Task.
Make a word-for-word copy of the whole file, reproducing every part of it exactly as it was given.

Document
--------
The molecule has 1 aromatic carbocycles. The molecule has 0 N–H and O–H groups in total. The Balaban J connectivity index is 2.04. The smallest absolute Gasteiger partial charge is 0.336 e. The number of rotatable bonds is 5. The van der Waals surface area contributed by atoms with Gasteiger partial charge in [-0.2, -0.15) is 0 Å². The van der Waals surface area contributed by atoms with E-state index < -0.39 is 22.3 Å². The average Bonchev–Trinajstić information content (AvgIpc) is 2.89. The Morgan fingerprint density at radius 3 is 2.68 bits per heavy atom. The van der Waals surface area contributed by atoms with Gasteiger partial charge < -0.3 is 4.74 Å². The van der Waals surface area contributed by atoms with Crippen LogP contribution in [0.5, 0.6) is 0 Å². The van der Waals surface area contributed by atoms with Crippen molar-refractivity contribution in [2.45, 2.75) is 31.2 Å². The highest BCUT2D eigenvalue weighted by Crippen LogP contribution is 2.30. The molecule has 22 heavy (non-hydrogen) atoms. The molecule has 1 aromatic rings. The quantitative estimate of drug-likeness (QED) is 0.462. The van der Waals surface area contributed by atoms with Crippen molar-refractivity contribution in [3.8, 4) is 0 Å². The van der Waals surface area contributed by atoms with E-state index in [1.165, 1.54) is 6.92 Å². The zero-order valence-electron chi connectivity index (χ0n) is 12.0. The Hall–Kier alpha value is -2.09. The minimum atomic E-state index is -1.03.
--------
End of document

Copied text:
The molecule has 1 aromatic carbocycles. The molecule has 0 N–H and O–H groups in total. The Balaban J connectivity index is 2.04. The smallest absolute Gasteiger partial charge is 0.336 e. The number of rotatable bonds is 5. The van der Waals surface area contributed by atoms with Gasteiger partial charge in [-0.2, -0.15) is 0 Å². The van der Waals surface area contributed by atoms with E-state index < -0.39 is 22.3 Å². The average Bonchev–Trinajstić information content (AvgIpc) is 2.89. The Morgan fingerprint density at radius 3 is 2.68 bits per heavy atom. The van der Waals surface area contributed by atoms with Gasteiger partial charge < -0.3 is 4.74 Å². The van der Waals surface area contributed by atoms with Crippen LogP contribution in [0.5, 0.6) is 0 Å². The van der Waals surface area contributed by atoms with Crippen molar-refractivity contribution in [2.45, 2.75) is 31.2 Å². The highest BCUT2D eigenvalue weighted by Crippen LogP contribution is 2.30. The molecule has 22 heavy (non-hydrogen) atoms. The molecule has 1 aromatic rings. The quantitative estimate of drug-likeness (QED) is 0.462. The van der Waals surface area contributed by atoms with Crippen molar-refractivity contribution in [3.8, 4) is 0 Å². The van der Waals surface area contributed by atoms with E-state index in [1.165, 1.54) is 6.92 Å². The zero-order valence-electron chi connectivity index (χ0n) is 12.0. The Hall–Kier alpha value is -2.09. The minimum atomic E-state index is -1.03.